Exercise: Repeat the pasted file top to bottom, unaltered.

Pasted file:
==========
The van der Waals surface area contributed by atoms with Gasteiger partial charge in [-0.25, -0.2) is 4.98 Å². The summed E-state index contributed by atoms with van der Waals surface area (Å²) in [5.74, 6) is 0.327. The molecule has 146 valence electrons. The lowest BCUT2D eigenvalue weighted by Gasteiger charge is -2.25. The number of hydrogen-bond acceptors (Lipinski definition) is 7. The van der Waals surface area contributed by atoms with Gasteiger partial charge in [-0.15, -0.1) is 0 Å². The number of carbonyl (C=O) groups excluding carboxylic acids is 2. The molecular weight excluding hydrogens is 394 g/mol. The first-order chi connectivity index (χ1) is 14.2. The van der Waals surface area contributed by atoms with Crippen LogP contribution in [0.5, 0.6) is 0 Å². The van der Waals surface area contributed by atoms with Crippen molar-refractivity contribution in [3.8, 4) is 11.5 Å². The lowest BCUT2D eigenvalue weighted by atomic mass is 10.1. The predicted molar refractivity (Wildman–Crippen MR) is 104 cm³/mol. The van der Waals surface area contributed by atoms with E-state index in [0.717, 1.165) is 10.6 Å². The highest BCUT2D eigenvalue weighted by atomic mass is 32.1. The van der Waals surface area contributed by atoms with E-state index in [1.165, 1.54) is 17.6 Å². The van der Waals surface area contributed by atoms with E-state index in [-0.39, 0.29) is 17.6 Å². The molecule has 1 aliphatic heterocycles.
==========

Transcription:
The van der Waals surface area contributed by atoms with Gasteiger partial charge in [-0.25, -0.2) is 4.98 Å². The summed E-state index contributed by atoms with van der Waals surface area (Å²) in [5.74, 6) is 0.327. The molecule has 146 valence electrons. The lowest BCUT2D eigenvalue weighted by Gasteiger charge is -2.25. The number of hydrogen-bond acceptors (Lipinski definition) is 7. The van der Waals surface area contributed by atoms with Gasteiger partial charge in [-0.15, -0.1) is 0 Å². The number of carbonyl (C=O) groups excluding carboxylic acids is 2. The molecular weight excluding hydrogens is 394 g/mol. The first-order chi connectivity index (χ1) is 14.2. The van der Waals surface area contributed by atoms with Crippen LogP contribution in [0.5, 0.6) is 0 Å². The van der Waals surface area contributed by atoms with Crippen molar-refractivity contribution in [3.8, 4) is 11.5 Å². The lowest BCUT2D eigenvalue weighted by atomic mass is 10.1. The predicted molar refractivity (Wildman–Crippen MR) is 104 cm³/mol. The van der Waals surface area contributed by atoms with E-state index in [0.717, 1.165) is 10.6 Å². The highest BCUT2D eigenvalue weighted by atomic mass is 32.1. The van der Waals surface area contributed by atoms with E-state index in [1.165, 1.54) is 17.6 Å². The van der Waals surface area contributed by atoms with E-state index in [-0.39, 0.29) is 17.6 Å². The molecule has 1 aliphatic heterocycles.